“Minnesotans are demanding real change,” said Governor Walz. “We stand united with House and Senate leaders and the People of Color and Indigenous Caucus, ready to get to work during the upcoming special session. I stand with the legislators who have coordinated a powerful set of reforms to make meaningful changes to our law enforcement system in Minnesota.”
“Every branch of government has a role in building systems that work for all Minnesotans, and I am excited to do this work in partnership with legislative leaders,” said Lt. Governor Peggy Flanagan. “The problems we are facing are not new. Many of the solutions before us are not new. It is our role now to make sure these proposals are heard, acted on, and implemented to make meaningful change.”
Modeled on recommendations from the POCI Caucus and the Police-Involved Deadly Force Encounters Working Group chaired by Minnesota Attorney General (AG) Keith Ellison and Department of Public Safety (DPS) Commissioner John Harrington, the proposals support use of force reform, funding for alternatives to policing, and greater police oversight.
Police Accountability and Reform Legislative Priorities
Use of Force
Reform of the keystone statute that defines when law enforcement is justified in using deadly force to prioritize sanctity of life. This measure is a recommendation from the DPS/AG Working Group.
Alternatives to Policing
Creates new models of ensuring public safety by: 1) Creating a new office within DPS to administer grants to community-based violence-intervenors and problem solvers to intercept violence and reduce interactions with law enforcement, and 2) Providing funding for a co-responder form of policing that pairs officers with social worker when responding to crisis calls and welfare checks. This measure is a recommendation from the DPS/AG Working Group.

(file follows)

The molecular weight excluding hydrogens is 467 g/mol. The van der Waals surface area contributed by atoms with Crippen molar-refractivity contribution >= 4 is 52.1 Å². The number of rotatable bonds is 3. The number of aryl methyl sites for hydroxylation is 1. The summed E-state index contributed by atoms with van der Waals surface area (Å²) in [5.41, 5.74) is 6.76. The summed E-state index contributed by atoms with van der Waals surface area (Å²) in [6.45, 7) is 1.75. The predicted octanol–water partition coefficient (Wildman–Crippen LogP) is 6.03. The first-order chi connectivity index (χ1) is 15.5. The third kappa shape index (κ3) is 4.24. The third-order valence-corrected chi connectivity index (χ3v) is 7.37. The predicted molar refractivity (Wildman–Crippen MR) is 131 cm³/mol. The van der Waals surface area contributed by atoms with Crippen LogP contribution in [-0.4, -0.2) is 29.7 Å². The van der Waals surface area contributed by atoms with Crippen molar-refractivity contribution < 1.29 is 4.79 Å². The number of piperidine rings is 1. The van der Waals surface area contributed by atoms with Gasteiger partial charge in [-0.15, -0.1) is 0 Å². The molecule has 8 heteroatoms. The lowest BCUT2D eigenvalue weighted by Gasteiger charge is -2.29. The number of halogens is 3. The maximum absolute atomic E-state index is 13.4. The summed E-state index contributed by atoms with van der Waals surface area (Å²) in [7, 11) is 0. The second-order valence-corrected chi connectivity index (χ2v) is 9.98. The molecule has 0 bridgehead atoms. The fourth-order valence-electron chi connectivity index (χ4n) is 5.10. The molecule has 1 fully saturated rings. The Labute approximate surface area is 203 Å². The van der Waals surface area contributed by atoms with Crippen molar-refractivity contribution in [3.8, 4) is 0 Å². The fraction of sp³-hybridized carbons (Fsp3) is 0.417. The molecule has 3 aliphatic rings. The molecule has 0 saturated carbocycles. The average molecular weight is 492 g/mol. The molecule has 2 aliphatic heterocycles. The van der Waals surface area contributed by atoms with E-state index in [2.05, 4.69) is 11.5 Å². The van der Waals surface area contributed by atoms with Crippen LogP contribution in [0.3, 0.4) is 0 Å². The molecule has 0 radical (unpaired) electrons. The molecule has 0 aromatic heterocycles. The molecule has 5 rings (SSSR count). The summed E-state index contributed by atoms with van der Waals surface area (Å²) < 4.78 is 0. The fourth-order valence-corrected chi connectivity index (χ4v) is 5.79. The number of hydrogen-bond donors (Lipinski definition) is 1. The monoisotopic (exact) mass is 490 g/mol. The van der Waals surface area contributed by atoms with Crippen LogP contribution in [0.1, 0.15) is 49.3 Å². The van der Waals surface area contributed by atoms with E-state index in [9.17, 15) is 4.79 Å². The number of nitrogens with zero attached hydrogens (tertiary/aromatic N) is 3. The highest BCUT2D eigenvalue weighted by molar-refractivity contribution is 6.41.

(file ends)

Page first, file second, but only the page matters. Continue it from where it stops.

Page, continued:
Police Oversight Reform
Creates a robust framework of accountability of the law enforcement profession through: 1) Expansion of the POST board and creation of a Police-Community Relations Council at the POST Board, 2) Reforming how arbitrations of the termination of law enforcement officers are handled, and 3) Requiring robust, real-time data collection and analysis of complaint, discipline and use of force data and use it to inform reforms at the POST Board, particularly as it relates to licensure decisions.
Ends the disenfranchisement of over 50,000 Minnesotans. Those who are not serving a sentence in a prison facility – who are in their communities and contributing to their families and rebuilding their lives – must be provided their right to vote, regardless of supervision status.
Creates a grant program to fund professional community healers trained to respond to systemic oppression-induced historic and present-day trauma through supportive services. This measure is a recommendation from the DPS/AG Working Group.
Independent Prosecution and Investigation Reform
Provides the AG with independent jurisdiction for the prosecution of police-involved deaths and create an independent investigation unit within Bureau of Criminal Apprehension for police-involved cases. This measure is a recommendation from the DPS/AG Working Group.
Expands training in de-escalation and mental health crisis intervention. This measure is a recommendation from the DPS/AG Working Group.
Warrior Training and Choke Holds Prohibited
Prohibits the use of all restraints or holds by law enforcement that purposely restrict a person’s airways or blood flow and ends the use of warrior-style training.
Special Session Convenes Tomorrow
Tomorrow, the Minnesota House and Minnesota Senate will be called into a special session at noon. Both chambers are expected to take a vote to address Governor Walz’s executive order to continue peacetime emergency powers. The DFL-controlled House is expected to vote to uphold this authority while the Republican-controlled Senate is expected to vote to over-turn it. Both chambers would need a majority vote in support of ending the emergency powers for such powers to cease.
The special session, which does not have an agreed-upon end date, is expected to address bonding, tax relief, small business relief, police accountability, criminal justice reform, and COVID-19 needs.
Amos A. Briggs | Government Relations
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